“Unidos Por Un País” is written on the back of the Colombia shirt and indeed as media coverage builds and buses, cafes and bars begin to buzz with excitement, people from all across South America prepare to be united by the oldest continental competition on the planet. On June 11, under the bright lights of the Estadio Nacional in Santiago, Chile, the 2015 Copa America kicked off.

This tournament has been graced by the greatest players of all time and has opened its doors to a new crop of exciting South Americans for whom the chance to attain a similar legendary status beckons. The world will divert its attention to the superstar names, Messi, Neymar, James, and Cavani, but with many of the teams rebuilding under new coaches, the 99th edition of the Copa America could prove one of the most fascinating and surprising Copas ever.

Host nation Chile will be under the greatest pressure to succeed in front of their own fans and finally live up to their tag as the golden generation of Chilean football. For many of the sides taking part, this tournament will be an opportunity to build momentum going into October’s World Cup qualifying matches, and for Chile momentum has been built as they hope to lift their first Copa trophy on July 4th.

Armed with a team of both quality and experience, Chile are definitely among the favourites, though European based stars Alexis Sanchez and Arturo Vidal have endured long and tiring seasons, and it remains to be seen whether they can continue their form into the tournament. Coach Jorge Sampaoli will hope his team can continue their impressive form from last year’s World Cup in Brazil and take advantage of their home support. His job may very well depend on it.

In order to secure victory, however, Chile will need to overcome the traditional big teams of South America, who each enter the tournament with something to prove. Favourites Argentina will be lead by new coach Gerrardo Martino, who will be looking to galvanize an Argentinian team that narrowly lost in last year’s World Cup Final and claim a victory that would be considered long overdue. Since winning the 1993 Copa America, the Argentinian national team have failed to secure any senior titles and time is running out on this remarkable crop of players, lead by talisman and Captain Lionel Messi, to achieve the success that their talent deserves and the Argentine public demands. Argentina arrive as firm favourite, but will ultimately be seen as failures unless they are able to raise the trophy.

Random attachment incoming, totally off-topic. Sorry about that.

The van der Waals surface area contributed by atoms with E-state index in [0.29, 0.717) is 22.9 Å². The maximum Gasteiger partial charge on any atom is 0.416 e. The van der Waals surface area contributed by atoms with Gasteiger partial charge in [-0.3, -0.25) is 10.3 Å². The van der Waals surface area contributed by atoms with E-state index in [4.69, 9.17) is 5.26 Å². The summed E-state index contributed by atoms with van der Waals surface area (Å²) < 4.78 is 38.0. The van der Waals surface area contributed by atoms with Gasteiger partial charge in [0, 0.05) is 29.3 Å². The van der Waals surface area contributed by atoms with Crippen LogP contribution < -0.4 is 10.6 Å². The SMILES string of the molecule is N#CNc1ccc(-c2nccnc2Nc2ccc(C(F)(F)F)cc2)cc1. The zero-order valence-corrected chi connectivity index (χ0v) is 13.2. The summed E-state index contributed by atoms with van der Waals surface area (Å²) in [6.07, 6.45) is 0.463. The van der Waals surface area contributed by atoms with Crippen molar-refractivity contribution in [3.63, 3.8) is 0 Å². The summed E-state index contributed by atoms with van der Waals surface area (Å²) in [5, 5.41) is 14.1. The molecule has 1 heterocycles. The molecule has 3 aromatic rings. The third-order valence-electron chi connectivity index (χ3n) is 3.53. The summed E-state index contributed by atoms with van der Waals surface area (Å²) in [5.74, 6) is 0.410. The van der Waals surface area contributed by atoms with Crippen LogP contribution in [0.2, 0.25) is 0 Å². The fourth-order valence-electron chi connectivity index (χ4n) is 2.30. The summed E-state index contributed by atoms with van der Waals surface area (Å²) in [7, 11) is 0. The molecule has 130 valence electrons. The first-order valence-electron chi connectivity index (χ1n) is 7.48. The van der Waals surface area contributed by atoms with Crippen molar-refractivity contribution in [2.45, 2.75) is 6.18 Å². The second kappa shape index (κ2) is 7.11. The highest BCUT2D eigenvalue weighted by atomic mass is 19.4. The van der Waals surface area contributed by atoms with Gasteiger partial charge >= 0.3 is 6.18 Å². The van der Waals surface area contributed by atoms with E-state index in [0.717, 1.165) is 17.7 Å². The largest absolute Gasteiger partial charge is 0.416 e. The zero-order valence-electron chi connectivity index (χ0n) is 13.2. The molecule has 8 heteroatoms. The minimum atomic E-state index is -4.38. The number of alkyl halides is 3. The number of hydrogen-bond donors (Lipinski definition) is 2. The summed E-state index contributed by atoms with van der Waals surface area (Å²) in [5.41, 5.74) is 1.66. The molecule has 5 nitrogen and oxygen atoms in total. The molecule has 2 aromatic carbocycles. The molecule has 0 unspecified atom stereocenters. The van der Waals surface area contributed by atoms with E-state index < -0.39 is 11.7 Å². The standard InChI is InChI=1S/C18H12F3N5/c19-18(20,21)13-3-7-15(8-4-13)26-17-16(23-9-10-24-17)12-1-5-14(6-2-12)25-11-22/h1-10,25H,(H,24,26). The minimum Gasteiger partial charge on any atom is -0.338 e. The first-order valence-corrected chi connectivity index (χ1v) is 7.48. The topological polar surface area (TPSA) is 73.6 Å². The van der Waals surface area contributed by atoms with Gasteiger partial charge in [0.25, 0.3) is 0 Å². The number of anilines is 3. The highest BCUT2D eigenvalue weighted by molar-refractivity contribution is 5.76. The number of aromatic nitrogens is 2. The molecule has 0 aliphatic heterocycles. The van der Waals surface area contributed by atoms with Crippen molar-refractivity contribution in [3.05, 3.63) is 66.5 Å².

Brazil, a country whose football team carry the pride and reputation of their nation on their yellow shirt, travel to Chile trying to restore their identity, which was so damaged during the World Cup. Negative tactics, languid performances and their Semi Final 7-1 defeat to Germany, left the Brazilian team in crisis and its reputation in tatters. Under new manager Dunga, Brazil are looking more balanced and will hope to use this tournament to continue progressing and generate momentum going into October’s World Cup Qualifiers. Dunga has reinforced the Brazil defence, and with key man Neymar, Brazil will always be a threat. Their group match tie against Colombia will see a rematch of the two’s bitterly fought World Cup Quarter Final match, and will go a long way to demonstrating the progress of this new Selecao.

Brazil and Argentina may headline the interest that the Copa America receives, but many other sub plots will also be unravelling. Will Colombia be able to continue their success from the World Cup and show they are more than just exciting contenders? Will Uruguay be able to rise from the loss of banned striker Luis Suarez and show they are more than just their superstar forward in order to retain their title? Will Ecuador or Paraguay finally take their place at South America’s top table and how will the continent’s lesser sides in recent years develop, especially in the cases of Bolivia, Peru and Venezuela And who will be looking to evolve into teams to be taken seriously again, along with Central American invitees Mexico and Jamaica, whose young teams form the tournaments unknown packages .
Though the Copa America is often the launch pad for South American teams to ready themselves for future matches, the continent gets ready to be enthralled by the trials and tribulations of its national teams during this tournament. From the bustling ports of Ushuaia in the south to the gravity defying favelas of Caracas in the north, football is set to unite South America as its biggest superstars compete for their places in history.